International Organization for Migration, Lao PDR, and US Work to Improve Disaster Preparedness
June 30, 2015

VIENTIANE - The International Organization for Migration (IOM) Lao PDR, supported by the US government, signed a Memorandum of Understanding with the Ministry of Labor and Social Welfare Monday to officially commence a project to strengthen the capacity of Lao government officials to be able to manage humanitarian emergencies.

The project will focus on developing a National Disaster Management Training Framework for government officials working in relevant sectors. The project will work not only at central level, but will train officials in all provinces in the complete disaster management cycle from prevention to recovery.

With support from the U.S. Agency for International Development, the project intends to create an online database that will include all current, previous and future disaster trainings. This will make trainings more accessible for government officials from the district to central level in various ministries.

The project also plans to train officials from relevant ministries in a baseline disaster management course in order to ensure comprehensive understanding.

May 15, 2015

HANOI, May 14, 2015 – In a ground-breaking agreement, government officials and civil society representatives from across the Mekong region established a working group to develop a regional public participation guideline for Environmental Impact Assessment (EIA) this week in Hanoi, Vietnam. 

May 12, 2015

The United States Government, represented by the U.S. Agency for International Development (USAID), invites qualified companies/individuals to submit technical and cost proposal of the services specified. This is to support the operation of Asia Regional Training Center (ARTC), USAID Regional Development Mission Asia in Bangkok Thailand.

Remarks of U.S. Ambassador to the Association of Southeast Asian Nations Nina Hachigian at the USAID-National Instruments Partne
May 8, 2015

In the increasingly integrated regional economy, businesses, especially small and medium-sized enterprises, will need to understand the benefits of the AEC. Along with that understanding, they will also need access to technology, innovation and finance that will help them take advantage of the opportunities the AEC offers. But businesses are made up of more than technology and capital. They are run by people. Businesses will also need a strong and vibrant workforce that will help them innovate and grow. And as you all know, ASEAN’s focus on human resource development is particularly important for the workforce of the newer ASEAN member states – Cambodia, Laos, Myanmar, and Vietnam. The good news is that these countries have booming economies and industries in ASEAN targeted sectors, such as tourism, food processing, electronics, and construction.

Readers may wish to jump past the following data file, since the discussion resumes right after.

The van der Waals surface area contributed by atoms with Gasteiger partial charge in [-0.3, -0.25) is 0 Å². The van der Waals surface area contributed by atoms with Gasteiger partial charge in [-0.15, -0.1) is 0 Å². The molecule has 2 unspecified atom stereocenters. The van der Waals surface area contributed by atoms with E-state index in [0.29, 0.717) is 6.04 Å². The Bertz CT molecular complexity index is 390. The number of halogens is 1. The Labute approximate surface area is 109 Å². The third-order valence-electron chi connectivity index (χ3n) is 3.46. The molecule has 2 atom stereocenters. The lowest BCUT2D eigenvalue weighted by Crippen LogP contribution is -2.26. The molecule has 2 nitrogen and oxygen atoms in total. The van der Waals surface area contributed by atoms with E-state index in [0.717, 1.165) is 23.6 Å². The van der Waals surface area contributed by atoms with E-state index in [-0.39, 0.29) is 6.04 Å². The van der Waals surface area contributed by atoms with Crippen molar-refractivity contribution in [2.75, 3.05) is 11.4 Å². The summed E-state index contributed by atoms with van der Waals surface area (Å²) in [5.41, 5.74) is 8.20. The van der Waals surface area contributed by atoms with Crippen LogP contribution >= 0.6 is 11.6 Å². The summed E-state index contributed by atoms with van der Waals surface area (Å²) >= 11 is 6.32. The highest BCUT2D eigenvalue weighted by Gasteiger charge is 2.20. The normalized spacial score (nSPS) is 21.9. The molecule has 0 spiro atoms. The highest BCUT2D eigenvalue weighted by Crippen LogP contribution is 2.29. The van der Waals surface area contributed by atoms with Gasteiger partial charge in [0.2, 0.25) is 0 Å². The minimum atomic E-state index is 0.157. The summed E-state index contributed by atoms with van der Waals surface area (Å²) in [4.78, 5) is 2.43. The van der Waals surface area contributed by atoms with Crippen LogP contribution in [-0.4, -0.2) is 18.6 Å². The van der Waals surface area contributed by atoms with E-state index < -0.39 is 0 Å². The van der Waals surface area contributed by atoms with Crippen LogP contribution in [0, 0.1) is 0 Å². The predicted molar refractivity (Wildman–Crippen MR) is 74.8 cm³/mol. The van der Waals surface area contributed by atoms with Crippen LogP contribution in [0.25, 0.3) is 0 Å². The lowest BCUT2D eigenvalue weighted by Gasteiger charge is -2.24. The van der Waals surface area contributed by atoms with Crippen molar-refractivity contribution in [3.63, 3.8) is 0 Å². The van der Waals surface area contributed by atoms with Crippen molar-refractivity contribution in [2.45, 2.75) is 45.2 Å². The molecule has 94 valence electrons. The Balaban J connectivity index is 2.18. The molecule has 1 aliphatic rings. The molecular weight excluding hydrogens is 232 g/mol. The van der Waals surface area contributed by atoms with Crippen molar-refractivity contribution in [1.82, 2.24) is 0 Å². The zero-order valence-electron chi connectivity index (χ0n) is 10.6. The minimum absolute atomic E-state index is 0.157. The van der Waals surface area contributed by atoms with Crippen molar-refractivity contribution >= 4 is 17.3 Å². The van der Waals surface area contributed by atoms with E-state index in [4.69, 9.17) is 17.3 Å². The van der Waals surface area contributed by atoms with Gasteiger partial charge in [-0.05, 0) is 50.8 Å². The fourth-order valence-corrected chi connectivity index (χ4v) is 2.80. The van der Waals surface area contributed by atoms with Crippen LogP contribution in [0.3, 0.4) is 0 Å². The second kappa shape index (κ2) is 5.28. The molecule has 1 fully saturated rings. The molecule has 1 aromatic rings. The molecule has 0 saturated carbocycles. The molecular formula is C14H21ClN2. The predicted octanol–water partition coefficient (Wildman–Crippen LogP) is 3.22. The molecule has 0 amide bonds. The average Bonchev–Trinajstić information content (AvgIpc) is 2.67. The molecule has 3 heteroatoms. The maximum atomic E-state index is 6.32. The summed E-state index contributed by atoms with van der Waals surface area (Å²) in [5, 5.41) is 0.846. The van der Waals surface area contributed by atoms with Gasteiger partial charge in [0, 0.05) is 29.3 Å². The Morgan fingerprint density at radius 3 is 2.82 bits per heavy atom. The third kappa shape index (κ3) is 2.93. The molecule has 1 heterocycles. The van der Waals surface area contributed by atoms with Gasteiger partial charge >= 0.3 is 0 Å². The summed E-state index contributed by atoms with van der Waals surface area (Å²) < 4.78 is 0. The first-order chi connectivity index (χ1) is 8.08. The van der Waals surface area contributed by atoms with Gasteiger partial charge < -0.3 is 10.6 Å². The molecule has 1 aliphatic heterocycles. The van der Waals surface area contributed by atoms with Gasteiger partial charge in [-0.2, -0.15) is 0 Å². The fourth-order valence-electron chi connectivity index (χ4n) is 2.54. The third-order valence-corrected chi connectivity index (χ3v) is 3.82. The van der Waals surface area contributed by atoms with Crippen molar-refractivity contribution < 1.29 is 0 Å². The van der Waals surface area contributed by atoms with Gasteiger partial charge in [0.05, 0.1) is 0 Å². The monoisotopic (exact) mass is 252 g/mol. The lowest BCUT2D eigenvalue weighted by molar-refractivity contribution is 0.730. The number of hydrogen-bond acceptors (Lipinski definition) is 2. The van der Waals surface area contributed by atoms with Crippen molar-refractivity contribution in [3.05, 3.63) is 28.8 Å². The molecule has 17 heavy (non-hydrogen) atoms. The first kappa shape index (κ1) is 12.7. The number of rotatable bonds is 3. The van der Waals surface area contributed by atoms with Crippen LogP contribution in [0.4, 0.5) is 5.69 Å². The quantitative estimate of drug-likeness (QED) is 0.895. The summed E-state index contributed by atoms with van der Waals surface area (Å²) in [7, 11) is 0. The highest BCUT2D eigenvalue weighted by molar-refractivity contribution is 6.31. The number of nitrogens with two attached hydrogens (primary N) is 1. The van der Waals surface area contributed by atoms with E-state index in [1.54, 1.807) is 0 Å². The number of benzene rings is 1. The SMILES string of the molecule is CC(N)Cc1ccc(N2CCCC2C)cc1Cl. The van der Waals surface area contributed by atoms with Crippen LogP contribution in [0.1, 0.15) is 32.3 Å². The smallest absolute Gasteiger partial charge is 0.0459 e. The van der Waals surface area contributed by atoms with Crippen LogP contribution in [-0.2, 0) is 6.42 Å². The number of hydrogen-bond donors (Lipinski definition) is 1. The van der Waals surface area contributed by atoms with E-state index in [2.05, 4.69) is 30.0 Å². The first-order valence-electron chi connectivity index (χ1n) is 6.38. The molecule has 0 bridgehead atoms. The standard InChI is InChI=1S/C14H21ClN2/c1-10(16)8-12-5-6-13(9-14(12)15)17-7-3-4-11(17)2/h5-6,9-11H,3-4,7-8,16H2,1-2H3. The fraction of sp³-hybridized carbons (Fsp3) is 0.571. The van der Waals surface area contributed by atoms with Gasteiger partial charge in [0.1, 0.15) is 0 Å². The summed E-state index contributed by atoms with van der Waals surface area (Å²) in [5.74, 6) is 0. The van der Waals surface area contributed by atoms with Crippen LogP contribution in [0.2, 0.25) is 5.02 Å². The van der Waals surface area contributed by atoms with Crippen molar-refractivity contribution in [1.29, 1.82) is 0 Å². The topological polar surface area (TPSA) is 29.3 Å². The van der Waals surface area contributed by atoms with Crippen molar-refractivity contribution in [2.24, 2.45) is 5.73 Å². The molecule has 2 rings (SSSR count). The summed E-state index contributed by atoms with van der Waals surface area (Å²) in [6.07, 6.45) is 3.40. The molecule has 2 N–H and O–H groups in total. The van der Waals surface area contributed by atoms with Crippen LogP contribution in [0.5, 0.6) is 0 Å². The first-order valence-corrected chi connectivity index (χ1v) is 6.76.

U.S. Ambassador to the Association of Southeast Asian Nations (ASEAN) Nina Hachigian, center, discusses technology with Victor M
May 8, 2015

The United States Agency for International Development (USAID) today announced a new partnership with U.S.-based corporation, National Instruments (NI), to provide hands-on training to aspiring young scientists and engineers in the Lower Mekong sub-region and to empower them with technical skills to help grow the region’s workforce.

Going Beyond the Lab: ASEAN-U.S. Science and Technology Fellowship Integrates Scientists into Policymaking
May 4, 2015

JAKARTA, May 4, 2015 –  The Association of Southeast Asian Nations (ASEAN) Committee on Science and Technology and the U.S. Mission to ASEAN today announced a second group of fellowships to ASEAN scientists to further drive policy debates and data-based decision making to address some of the region’s most challenging development issues.


Last updated: June 30, 2015

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